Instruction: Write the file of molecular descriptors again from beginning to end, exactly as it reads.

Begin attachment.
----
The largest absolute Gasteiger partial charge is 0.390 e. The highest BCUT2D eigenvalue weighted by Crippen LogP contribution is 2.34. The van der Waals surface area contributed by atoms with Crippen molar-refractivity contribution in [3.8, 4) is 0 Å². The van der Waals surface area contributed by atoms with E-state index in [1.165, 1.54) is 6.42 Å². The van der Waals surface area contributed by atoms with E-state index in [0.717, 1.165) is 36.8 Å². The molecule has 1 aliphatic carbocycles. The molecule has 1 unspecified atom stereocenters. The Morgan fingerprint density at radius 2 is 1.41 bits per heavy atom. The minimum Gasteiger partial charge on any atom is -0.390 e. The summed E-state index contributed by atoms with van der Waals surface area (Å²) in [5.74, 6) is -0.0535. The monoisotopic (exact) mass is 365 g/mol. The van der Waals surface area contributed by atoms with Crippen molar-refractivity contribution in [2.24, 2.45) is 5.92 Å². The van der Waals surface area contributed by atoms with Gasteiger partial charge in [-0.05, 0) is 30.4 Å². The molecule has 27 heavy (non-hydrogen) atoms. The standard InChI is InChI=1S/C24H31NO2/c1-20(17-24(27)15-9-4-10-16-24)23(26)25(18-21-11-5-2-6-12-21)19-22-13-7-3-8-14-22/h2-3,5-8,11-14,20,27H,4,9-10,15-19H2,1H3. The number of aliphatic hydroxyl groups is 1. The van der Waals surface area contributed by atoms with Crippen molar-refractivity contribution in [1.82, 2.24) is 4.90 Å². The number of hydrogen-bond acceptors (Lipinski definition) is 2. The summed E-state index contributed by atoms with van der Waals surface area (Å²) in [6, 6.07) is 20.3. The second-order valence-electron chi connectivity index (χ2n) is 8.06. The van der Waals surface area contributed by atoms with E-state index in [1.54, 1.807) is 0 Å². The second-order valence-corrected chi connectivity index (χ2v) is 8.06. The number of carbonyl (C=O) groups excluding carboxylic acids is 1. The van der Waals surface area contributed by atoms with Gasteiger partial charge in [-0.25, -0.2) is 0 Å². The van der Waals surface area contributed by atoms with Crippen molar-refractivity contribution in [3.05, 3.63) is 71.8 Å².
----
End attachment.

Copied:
The largest absolute Gasteiger partial charge is 0.390 e. The highest BCUT2D eigenvalue weighted by Crippen LogP contribution is 2.34. The van der Waals surface area contributed by atoms with Crippen molar-refractivity contribution in [3.8, 4) is 0 Å². The van der Waals surface area contributed by atoms with E-state index in [1.165, 1.54) is 6.42 Å². The van der Waals surface area contributed by atoms with E-state index in [0.717, 1.165) is 36.8 Å². The molecule has 1 aliphatic carbocycles. The molecule has 1 unspecified atom stereocenters. The Morgan fingerprint density at radius 2 is 1.41 bits per heavy atom. The minimum Gasteiger partial charge on any atom is -0.390 e. The summed E-state index contributed by atoms with van der Waals surface area (Å²) in [5.74, 6) is -0.0535. The monoisotopic (exact) mass is 365 g/mol. The van der Waals surface area contributed by atoms with Crippen molar-refractivity contribution in [2.24, 2.45) is 5.92 Å². The van der Waals surface area contributed by atoms with Gasteiger partial charge in [-0.05, 0) is 30.4 Å². The molecule has 27 heavy (non-hydrogen) atoms. The standard InChI is InChI=1S/C24H31NO2/c1-20(17-24(27)15-9-4-10-16-24)23(26)25(18-21-11-5-2-6-12-21)19-22-13-7-3-8-14-22/h2-3,5-8,11-14,20,27H,4,9-10,15-19H2,1H3. The number of aliphatic hydroxyl groups is 1. The van der Waals surface area contributed by atoms with Crippen molar-refractivity contribution in [1.82, 2.24) is 4.90 Å². The number of hydrogen-bond acceptors (Lipinski definition) is 2. The summed E-state index contributed by atoms with van der Waals surface area (Å²) in [6, 6.07) is 20.3. The second-order valence-electron chi connectivity index (χ2n) is 8.06. The van der Waals surface area contributed by atoms with E-state index in [1.54, 1.807) is 0 Å². The second-order valence-corrected chi connectivity index (χ2v) is 8.06. The number of carbonyl (C=O) groups excluding carboxylic acids is 1. The van der Waals surface area contributed by atoms with Gasteiger partial charge in [-0.25, -0.2) is 0 Å². The van der Waals surface area contributed by atoms with Crippen molar-refractivity contribution in [3.05, 3.63) is 71.8 Å².